Self Expression or Cultural Appropriation? If It’s the Latter, Just Stay Home

By Aly Fosbury ’21, Opinion Columnist

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Another Halloween has passed, and once again, our nation has proven that we really have no shame when it comes to appropriating racial and cultural stereotypes as costumes. According to, this year’s culturally insensitive costumes included, but certainly aren’t limited to, the “Men’s Arab Sheik Costume,” “Golden Geisha,” “Dia De Los Beauty,” “Dream Catcher,” and “Sexy Shooter Happy Hour.”

We have a long history of appropriating culture and playing heavily on stereotypes within movies, TV shows, music and plays as well as Halloween costumes, but that doesn’t mean we need to keep up with the tradition. I seem to have missed the lesson where people were told dressing up as another race or emphasizing a stereotype of a particular group of people was comedic or creative, because, to me, it just seems useless and thoughtless.

There is nothing cute about wearing a sexy dress with traditional Japanese prints and white face paint. Likewise, putting on Arabic dress and carrying around a fake bomb is not the least bit comedic.

When did Halloween devolve into a battle of who can be more insensitive to marginalized groups? There is no law in the Halloween guidebook that states that along with dressing up as a scantily clad animal at least once, you also need to prey on the stereotype of another race or culture.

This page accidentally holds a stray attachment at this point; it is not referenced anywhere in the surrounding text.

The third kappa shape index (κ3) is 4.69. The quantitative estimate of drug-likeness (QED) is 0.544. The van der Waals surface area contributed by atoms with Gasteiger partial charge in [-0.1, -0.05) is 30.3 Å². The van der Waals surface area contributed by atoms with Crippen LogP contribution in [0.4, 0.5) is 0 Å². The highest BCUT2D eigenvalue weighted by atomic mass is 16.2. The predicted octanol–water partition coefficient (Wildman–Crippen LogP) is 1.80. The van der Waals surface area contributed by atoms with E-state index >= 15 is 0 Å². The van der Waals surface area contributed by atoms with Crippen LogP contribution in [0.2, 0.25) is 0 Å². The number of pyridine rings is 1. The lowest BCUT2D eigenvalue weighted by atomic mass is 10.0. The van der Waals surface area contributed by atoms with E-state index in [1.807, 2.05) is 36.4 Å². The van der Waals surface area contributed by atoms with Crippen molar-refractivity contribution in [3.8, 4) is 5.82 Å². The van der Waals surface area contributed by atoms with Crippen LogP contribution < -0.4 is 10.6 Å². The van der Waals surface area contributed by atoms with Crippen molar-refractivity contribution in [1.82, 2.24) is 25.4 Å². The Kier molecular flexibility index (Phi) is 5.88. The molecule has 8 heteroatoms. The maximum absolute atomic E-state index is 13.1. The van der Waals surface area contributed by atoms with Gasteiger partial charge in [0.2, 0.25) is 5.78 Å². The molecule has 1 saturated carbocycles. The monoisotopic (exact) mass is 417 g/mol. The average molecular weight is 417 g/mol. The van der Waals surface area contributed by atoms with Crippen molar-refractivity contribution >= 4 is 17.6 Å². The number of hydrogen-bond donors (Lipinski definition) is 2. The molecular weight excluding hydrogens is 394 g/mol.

Although many people seem to feel as though it is hard to avoid using a culture or race as costume, I have never had a problem throughout my 18 years of existence. I would say it takes a conscious effort not to wear a culturally insensitive costume, but I would be lying. Never in my mind have I thought ‘You know what seems like a really great idea, taking a grotesque stereotype and using it as a costume!’ Dressing up as a “Dream Catcher” girl in a tan dress and loads of feathers atop your head does not mean that you appreciate traditional Native American dress, it publicizes the fact that you clearly have no concept whatsoever of their culture, nor do you respect it.

Of course, there is always a debate when it comes to Halloween costumes, as they are meant to be a form of self-expression and appreciation for a particular person or character. However, there is a clear difference between dressing up as Frida Kahlo, your childhood hero, and dressing up in a sombrero and poncho toting around a fake bottle of tequila. Allowing this to happen year after year speaks to the fact that, in reality, we as a nation are far from overcoming racism and stereotyping because we use one of the most commercialized holidays of the year to exploit that insensitivity and ignorance.

So, for anyone considering wearing any culturally insensitive costumes for Halloween anytime soon, here is a simple alternative: just stay home.